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Domestic Violence Awareness Month (DVAM) evolved from the "Day of Unity" held in October 1981 and conceived by the National Coalition Against Domestic Violence. IMAGE: Photo illustration by Senior Airman Luis Loza Gutierrez. Public Domain
Domestic Violence Awareness Month (DVAM) evolved from the "Day of Unity" held in October 1981 and conceived by the National Coalition Against Domestic Violence. IMAGE: Photo illustration by Senior Airman Luis Loza Gutierrez. Public Domain

Domestic Violence
Awareness Month

Sep 22, 2019
by Vesta Copestakes

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Domestic violence affects millions, both women and men, of all ethnicities, religions, cultures. Domestic violence is not just hitting and black eyes, but it’s also yelling, humiliation, stalking, manipulation, coercion, threats and isolation. It’s stealing a paycheck, keeping tabs online, non-stop texting, constant use of the silent treatment, or calling someone stupid so often they believe it.

People who are in an abusive relationship may stay with their partner for a number of reasons:

•  Their self-esteem is totally destroyed, and they are made to feel they will never be able to find another person to be with.

•  The cycle of abuse, meaning the ‘honeymoon phase’ that follows physical and mental abuse, makes them believe their partner really is sorry and does love them.

•  It’s dangerous to leave. Women are 70 times more likely to be killed in the weeks after leaving their abusive partner than at any other time in the relationship, according to the Domestic Violence Intervention program.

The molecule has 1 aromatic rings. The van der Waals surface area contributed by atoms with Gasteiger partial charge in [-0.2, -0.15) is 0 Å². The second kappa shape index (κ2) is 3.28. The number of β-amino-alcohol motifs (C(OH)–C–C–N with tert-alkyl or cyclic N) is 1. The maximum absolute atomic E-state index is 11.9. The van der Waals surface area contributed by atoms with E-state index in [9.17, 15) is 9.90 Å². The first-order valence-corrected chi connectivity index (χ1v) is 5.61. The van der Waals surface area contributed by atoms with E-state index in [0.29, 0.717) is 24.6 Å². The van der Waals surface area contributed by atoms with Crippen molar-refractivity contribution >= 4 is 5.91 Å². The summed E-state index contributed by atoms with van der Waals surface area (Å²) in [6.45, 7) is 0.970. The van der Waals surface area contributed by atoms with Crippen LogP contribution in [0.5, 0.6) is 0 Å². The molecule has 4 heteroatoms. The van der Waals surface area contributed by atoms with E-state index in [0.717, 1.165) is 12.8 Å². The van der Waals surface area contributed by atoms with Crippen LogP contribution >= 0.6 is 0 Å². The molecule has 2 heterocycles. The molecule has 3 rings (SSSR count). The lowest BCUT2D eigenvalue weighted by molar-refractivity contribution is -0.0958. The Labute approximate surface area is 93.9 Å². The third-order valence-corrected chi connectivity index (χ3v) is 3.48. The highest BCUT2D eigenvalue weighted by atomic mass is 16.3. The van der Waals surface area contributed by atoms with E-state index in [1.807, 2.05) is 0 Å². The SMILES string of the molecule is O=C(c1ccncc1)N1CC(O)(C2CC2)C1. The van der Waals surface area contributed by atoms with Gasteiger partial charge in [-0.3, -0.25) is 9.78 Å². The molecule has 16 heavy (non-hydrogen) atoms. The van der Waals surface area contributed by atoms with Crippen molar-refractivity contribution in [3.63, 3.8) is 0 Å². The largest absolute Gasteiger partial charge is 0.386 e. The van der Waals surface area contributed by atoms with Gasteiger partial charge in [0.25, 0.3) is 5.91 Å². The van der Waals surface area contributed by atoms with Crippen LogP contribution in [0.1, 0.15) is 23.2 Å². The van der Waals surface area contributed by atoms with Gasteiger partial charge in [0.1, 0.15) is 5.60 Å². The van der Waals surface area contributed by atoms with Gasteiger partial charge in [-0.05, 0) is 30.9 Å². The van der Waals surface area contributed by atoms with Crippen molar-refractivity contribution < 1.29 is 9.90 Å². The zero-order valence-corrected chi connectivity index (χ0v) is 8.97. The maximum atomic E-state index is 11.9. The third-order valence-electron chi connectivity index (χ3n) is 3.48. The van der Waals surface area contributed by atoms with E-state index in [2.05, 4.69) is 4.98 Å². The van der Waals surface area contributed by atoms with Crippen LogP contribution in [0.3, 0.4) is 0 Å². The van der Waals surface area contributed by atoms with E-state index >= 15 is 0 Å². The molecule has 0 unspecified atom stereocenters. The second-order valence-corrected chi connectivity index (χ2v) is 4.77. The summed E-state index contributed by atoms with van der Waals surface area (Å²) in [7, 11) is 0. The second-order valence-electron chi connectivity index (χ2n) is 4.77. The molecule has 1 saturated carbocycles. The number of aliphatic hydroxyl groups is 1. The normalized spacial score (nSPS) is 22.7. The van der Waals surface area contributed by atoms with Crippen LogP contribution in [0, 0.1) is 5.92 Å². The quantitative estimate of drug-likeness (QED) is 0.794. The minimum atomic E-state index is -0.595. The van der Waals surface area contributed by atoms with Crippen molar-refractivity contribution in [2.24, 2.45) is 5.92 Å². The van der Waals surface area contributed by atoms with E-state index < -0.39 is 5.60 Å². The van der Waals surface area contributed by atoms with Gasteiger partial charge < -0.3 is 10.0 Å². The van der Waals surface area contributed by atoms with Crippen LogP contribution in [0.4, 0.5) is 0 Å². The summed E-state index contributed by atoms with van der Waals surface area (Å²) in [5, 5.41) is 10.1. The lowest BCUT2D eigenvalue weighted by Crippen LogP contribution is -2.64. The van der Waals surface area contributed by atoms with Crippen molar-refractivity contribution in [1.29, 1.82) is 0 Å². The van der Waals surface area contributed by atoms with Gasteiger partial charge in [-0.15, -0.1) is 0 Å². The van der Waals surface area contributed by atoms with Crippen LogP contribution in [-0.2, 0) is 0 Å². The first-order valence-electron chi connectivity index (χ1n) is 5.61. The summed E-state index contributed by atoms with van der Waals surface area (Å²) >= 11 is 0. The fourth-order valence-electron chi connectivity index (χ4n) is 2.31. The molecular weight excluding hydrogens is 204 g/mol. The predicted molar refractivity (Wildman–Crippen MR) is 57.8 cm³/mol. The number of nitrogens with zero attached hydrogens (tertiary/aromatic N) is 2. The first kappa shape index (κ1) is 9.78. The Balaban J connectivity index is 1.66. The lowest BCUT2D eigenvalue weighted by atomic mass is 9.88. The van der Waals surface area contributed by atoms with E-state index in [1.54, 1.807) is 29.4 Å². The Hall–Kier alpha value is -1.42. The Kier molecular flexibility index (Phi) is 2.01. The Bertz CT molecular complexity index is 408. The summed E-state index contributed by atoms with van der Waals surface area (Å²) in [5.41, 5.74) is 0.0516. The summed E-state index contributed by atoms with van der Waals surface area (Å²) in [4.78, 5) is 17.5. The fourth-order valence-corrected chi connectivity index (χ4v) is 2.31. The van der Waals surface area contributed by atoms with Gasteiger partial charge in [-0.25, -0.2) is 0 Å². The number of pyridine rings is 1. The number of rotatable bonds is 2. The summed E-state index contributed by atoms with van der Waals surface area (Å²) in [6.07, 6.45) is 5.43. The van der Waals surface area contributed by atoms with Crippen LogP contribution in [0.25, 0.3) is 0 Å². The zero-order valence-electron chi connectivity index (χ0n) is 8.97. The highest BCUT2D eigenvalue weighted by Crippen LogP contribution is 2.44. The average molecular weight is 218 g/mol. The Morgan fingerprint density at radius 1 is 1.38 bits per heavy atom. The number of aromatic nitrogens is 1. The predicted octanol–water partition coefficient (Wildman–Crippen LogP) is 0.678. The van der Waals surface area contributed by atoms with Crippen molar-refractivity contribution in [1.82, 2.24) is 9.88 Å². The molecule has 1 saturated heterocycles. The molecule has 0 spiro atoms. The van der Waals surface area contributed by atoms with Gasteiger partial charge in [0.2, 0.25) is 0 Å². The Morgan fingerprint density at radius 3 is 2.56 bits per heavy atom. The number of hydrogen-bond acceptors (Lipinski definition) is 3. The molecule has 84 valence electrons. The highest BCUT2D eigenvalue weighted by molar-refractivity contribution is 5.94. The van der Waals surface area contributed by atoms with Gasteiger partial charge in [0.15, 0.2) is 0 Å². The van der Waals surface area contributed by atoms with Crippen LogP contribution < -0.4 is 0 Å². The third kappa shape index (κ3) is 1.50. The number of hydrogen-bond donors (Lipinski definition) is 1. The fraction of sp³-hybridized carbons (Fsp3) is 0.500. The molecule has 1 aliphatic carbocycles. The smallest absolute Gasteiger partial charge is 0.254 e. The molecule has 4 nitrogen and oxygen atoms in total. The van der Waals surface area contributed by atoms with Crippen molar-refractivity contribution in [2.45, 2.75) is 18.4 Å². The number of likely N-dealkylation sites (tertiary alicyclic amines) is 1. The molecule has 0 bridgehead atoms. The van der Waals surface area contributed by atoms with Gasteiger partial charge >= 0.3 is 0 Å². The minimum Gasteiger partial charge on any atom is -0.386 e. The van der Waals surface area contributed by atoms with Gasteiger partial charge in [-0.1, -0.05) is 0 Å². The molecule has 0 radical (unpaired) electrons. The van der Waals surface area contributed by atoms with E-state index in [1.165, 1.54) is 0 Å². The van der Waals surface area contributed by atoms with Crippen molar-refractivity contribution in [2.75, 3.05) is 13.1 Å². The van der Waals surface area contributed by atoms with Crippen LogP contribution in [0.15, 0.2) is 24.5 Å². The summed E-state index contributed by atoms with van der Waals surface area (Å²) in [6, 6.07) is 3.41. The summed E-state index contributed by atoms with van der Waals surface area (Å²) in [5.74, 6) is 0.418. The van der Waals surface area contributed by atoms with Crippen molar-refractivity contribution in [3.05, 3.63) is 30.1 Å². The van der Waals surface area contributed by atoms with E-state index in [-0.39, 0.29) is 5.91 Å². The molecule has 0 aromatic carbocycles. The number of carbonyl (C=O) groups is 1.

•  Statistics suggest that almost 5 percent of male homicide victims each year are killed by an intimate partner.

•  They feel personally responsible for their partner, or their own behavior. They are made to feel like everything that goes wrong is their fault.

•  They share a life. Marriages, children, homes, pets, and finances are a big reason victims of abuse feel they can’t leave. 

•  There is no excuse for domestic violence, 

•  help us break the cycle!

•  If you or someone you know is a victim of domestic violence, we are here to help! The Family Justice Center Sonoma County is open Monday through Friday 8:30am to 4:30pm (clients must get there by 4pm to be seen that day). No appointment is necessary and all services are free and confidential.

24 Hour Crisis Lines:

•  If you need to talk to someone immediately and confidentially, please call one of these hotlines:

 

•  YWCA Crisis Hotline: 

•  707-546-1234

•  Verity Support Line: 

•  707-545-7273

•  National Domestic Violence Hotline:

•  1−800−799−7233

 

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